Category: open access

The Journal of Criminal Justice and Popular Culture

By , October 25, 2009 9:59 pm

The Journal of Criminal Justice and Popular Culture.

Volume 16 Issue 1

Sex and Violence in the Slasher Horror Film: A Content Analysis of Gender Differences in the Depiction of Violence and the Evolution of the Comics Code
Andrew Welsh

The Absence of Gay and Lesbian Police Officer Depictions in the First Three Decades of the Core Cop Film Genre: Moving Towards a Cultivation Theory Perspective
Franklin T. Wilson
Dennis R. Longmire
Warren Swymeler

Theoretical and Cultural Dimensions of the Warehouse Philosophy of Punishment
Barbara A. Rockell

Nihilism and Mistaken Identity: (Self)Hate Crime in The Believer
Paul J. Kaplan

Content Analysis of the 18-Year Evolution of Violence in Video Game Magazines
Monica K. Miller

The Seductions of Arson: Ritualized Political Violence and the Revelry of Arson
Matt Hinds-Aldrich

SSRN-Jeremy Bentham

By , September 27, 2009 10:38 am

Jeremy Bentham is associated in criminology with his invention of the ‘Panopticon.’ In many ways this appeared as the quintessential disciplinary institution, training subjects to be ‘docile’ and obedient. Yet Bentham’s classical criminology also stressed that actors are rational choice optimisers, and are to be seen as inventive and enterprising rather than servile and mindless. In part, the overemphasis on the Panopticon leads modern criminologists ignore this side of his thinking and to see Bentham as narrowly punitive and disciplinary. But in his later years he turned toward ‘pecuniary sanctions’, fines and damages, that he regarded as the optimal liberal sanction. Bentham outlined many of the advantages of monetary justice, and advocated their use in relation to almost every crime, in place of the more usual punishments. This chapter suggests a need to reconsider the contribution of Bentham to criminology and penology in terms of such later works and ideas rather than his advocacy of the Panopticon alone.

via SSRN-Jeremy Bentham by Pat O’Malley.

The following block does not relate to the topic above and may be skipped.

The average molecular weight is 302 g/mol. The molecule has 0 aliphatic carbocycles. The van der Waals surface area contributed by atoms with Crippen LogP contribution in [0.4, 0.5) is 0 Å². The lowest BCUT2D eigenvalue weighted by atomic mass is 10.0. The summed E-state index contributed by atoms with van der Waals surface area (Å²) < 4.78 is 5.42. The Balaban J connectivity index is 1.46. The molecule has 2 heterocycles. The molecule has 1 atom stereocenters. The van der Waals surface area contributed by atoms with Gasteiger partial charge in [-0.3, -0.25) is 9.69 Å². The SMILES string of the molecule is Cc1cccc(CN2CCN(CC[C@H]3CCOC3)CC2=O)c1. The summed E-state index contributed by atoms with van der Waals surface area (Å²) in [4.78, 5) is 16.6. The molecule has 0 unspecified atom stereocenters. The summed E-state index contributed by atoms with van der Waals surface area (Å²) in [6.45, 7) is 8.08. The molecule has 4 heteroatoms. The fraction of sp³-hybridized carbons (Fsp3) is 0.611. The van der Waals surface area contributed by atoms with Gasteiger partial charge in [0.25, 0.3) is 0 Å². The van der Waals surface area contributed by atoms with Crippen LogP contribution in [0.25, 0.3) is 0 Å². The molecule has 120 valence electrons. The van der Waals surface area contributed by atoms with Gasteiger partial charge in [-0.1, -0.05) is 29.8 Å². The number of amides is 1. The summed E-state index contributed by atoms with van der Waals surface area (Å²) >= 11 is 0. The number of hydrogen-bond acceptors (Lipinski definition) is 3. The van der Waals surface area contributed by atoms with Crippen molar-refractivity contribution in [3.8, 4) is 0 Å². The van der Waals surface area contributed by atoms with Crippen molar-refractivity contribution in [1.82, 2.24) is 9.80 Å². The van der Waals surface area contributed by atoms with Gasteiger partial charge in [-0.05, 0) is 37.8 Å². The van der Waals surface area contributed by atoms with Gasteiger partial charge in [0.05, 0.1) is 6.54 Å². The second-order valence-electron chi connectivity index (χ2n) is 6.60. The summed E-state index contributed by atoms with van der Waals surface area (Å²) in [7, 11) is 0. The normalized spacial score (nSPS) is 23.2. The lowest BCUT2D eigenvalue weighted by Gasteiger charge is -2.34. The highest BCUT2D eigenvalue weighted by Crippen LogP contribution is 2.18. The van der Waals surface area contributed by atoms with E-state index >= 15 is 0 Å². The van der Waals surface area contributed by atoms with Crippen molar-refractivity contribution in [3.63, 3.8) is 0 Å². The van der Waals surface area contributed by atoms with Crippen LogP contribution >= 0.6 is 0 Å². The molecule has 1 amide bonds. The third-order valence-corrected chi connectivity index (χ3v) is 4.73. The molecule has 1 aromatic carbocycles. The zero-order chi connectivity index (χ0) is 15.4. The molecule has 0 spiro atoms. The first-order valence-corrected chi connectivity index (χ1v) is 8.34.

Academic Evolution: Is Open Scholarship Too Risky for Young Scholars?

By , August 15, 2009 11:40 pm
Cover of the Social Science Association pamphl...
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If you follow the old model just to play it safe, saving up your ideas to share once they are in a perfected form and then burying them in toll-access publications, you might be visible to those few hundred people who happen to subscribe to that scholarly journal, but you are effectively invisible to the world. I know I would look for young scholars who have not simply published, but who have engaged multiple audiences. Prove yourself by leaving a visible trail of your thinking and of your various projects, formal or informal. As long as you make this a priority–to the point that it is natural for you to be constantly publicly engaged with your thinking–then any traditional publishing you do can complement or supplement this. But if the priority is the opposite, if you buy into the hype that the only real or substantial contributions you can make are through those highly limited and dimmed outlets of conventional peer-reviewed publishing, you will hobble yourself and simply become another agent of the moribund scholarly communications system.  I don’t think that things are that bleak. I think people are starting to wake up to the dignity of open scholarship. But you do have to take a stand, and you will not be very credible in making that stand if you wait until you have tenure. That will just prove that you were never really invested in being a public intellectual or an open scholar.

via Academic Evolution: Is Open Scholarship Too Risky for Young Scholars?.

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